Does Being Somebody Special Bring Happiness?

So much of life is about being somebody special—creating a persona that others will like so that they (someone, please) will love the beautifully constructed avatar we have meticulously created. Krishnamurti once said, “The ego is a ring of defense around nothing.”

I was thinking about how my sense of self began. When we were babies, we cried out for someone to feed us or change the warm, squishy poop in our diapers. We had real physical survival needs and relied on someone to help us. Then, at some point, we started to observe and mimic the psychological reactions of our caregivers. If we did something ‘bad,’ it was met with a frown, scolding, or smack. If we did something ‘good,’ the response was a smile, kiss, or positive affirmation. This was the beginning of being somebody.

Does Being Somebody Special Bring Happiness?

In school, we were rewarded for the right answer and the correct behavior. Broken people and a broken system molded us. We learned to cognitively maneuver toward a desire to get a positive response from our environment and push our real feelings into the shadows of our subconscious. I pushed my feelings into a bottomless well inside myself, and I’m still pulling up the bucket of my heart. Plant medicine has helped me pull up the bucket.

Mostly, I followed the rules and did what my parents and teachers expected of me. I started to rebel when the tension inside became too much to bear. I wanted to test the boundaries and feel what was on the other side of being ‘good.’

I had no idea who I was, but I knew I needed to stop being what others wanted me to be. Understanding that I was being somebody else’s version of myself was the first step toward breaking the chains of my secondhand life. This was my first step toward knowing myself in a long journey that continues to unfold. It’s a rocky ride with twists and turns, two steps forward and one backward.

I traded one avatar for another—surfer, lover, entrepreneur, psychonaut, musician, author, poet, partner, friend—the list goes on. Deep down inside, who am I? When everything is stripped away, what remains? Could I be absolutely nothing, as Krishnamurti suggests?

Being Somebody with Meditation

I frequently sit with the Sam Harris meditation app Waking Up. There is this exercise where he snaps his fingers and asks us to find the person doing the looking—my answer is always, ‘Right here, Sam.’ I know the correct answer is that there is no center to consciousness, and nobody is looking, but I can’t seem to get there. Occasionally, in moments of silence, I glimpse what this calmness and peace feel like. However, I mostly wait to catch Sam’s snap, like an echolocation device, as my thoughts swirl in anticipation.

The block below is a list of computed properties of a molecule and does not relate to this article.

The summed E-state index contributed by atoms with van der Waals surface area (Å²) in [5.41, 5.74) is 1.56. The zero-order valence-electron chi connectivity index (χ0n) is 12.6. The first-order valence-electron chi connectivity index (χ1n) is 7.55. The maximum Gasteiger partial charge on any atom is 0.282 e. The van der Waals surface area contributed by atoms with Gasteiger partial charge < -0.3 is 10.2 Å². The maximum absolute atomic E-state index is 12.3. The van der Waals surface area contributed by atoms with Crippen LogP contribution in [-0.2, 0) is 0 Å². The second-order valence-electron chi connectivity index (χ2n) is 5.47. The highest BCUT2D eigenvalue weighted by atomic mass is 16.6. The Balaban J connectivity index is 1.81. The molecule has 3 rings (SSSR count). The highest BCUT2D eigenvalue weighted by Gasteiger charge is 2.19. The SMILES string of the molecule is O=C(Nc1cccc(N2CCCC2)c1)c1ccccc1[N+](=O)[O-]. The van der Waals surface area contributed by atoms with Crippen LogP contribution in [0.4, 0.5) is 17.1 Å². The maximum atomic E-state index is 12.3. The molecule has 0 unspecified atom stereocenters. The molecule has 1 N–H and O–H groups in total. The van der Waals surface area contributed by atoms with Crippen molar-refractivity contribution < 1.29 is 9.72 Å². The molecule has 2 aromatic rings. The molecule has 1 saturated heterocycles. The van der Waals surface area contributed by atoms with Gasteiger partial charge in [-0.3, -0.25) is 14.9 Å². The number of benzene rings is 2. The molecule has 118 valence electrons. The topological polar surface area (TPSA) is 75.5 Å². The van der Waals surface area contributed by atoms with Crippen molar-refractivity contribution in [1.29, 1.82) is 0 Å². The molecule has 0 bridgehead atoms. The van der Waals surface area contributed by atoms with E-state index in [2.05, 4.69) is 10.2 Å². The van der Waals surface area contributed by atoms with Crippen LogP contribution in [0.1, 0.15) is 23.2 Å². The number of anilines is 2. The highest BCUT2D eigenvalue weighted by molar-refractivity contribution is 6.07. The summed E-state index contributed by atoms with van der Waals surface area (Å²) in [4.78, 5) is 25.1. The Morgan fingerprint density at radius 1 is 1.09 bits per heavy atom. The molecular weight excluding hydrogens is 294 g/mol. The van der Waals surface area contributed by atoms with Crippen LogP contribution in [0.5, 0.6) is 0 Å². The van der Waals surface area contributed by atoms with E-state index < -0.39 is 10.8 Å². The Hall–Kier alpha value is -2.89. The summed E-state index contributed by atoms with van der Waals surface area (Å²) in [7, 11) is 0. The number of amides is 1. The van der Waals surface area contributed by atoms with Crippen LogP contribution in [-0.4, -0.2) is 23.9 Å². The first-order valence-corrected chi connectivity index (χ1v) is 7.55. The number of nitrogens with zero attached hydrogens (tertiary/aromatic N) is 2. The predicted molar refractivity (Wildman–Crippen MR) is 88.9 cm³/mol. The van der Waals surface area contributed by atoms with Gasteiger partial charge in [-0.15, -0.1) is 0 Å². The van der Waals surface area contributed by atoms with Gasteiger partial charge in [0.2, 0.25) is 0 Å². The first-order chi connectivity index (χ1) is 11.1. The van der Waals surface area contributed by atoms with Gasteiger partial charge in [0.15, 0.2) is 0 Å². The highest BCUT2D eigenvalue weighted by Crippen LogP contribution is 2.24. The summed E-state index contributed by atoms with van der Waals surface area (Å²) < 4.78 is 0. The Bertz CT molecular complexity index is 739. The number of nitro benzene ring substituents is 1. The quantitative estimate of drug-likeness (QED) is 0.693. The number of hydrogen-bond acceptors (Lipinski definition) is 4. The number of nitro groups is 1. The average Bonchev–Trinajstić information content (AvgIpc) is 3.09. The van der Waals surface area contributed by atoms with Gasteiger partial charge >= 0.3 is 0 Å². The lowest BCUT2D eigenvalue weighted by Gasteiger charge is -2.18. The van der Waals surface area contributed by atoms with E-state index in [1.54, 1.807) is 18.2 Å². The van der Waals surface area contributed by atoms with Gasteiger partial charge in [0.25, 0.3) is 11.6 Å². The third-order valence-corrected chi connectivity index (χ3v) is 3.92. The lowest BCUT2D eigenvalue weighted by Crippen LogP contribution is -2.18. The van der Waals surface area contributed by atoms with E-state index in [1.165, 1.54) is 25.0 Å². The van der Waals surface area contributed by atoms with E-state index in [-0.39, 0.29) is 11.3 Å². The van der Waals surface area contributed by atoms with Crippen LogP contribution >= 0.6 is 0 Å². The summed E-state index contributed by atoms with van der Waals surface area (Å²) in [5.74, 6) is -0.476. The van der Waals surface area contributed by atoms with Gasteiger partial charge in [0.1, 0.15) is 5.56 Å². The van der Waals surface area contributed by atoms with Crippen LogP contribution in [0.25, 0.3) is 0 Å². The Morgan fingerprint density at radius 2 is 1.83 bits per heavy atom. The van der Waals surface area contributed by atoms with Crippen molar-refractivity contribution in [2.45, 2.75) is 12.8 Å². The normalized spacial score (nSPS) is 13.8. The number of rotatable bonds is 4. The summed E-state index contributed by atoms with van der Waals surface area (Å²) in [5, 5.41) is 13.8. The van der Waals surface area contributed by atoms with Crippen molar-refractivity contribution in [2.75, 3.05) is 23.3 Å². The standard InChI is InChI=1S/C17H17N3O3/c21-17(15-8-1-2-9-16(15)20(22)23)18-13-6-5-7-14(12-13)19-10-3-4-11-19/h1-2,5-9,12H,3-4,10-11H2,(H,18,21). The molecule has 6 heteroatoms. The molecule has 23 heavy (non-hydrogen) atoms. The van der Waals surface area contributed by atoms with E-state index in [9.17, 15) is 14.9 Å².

Somehow, the heart feels like the key to unlock this puzzle. It definitely can’t be through the doorway of the mind. I keep reading about linking the two—heart and mind—but making that connection feels like a superpower. It is elusive and mysterious. I think being nothing has much to do with the heart and love—unconditional love, specifically, another superpower. Jesus got this one right; his entire message is about love at its core.

Is Being Nothing Everything?

They say that being nothing is everything. I’ve heard this my entire life from various sources and teachers. In Buddhism, it is called sunyata, or the voidness that permeates everything. Jesus said in Galatians, “For if a man thinks himself to be something when he is nothing, he deceiveth himself.” Shiva, my latest fascination in the Vedanta lineage, “is the nothingness from which everything has come.”

So here I am, surrendering to my limited access to superpowers and praying for my next glimpse of the divine nothingness that is everything. I continue to explore how to drop into my heart, searching for that key to unlock my superpowers. It seems counterproductive to look for a superpower to nothingness. I have a desire to be unique. I continue to look for conditional and unconditional love as I forage through the jungle of my heart. My soul roars and quivers at the possibility of nothingness.

Category:Life Lessons
Lord Shiva Deity – The Destroyer & Regenerator
What is the difference between imagination and illusion?

Get 1st Chapter of My Book on Plant Medicine + Curated Ceremony Music ☺️

* = required field

eBook Available On AMAZON

15 49.0138 8.38624 1 1 4000 1 300 1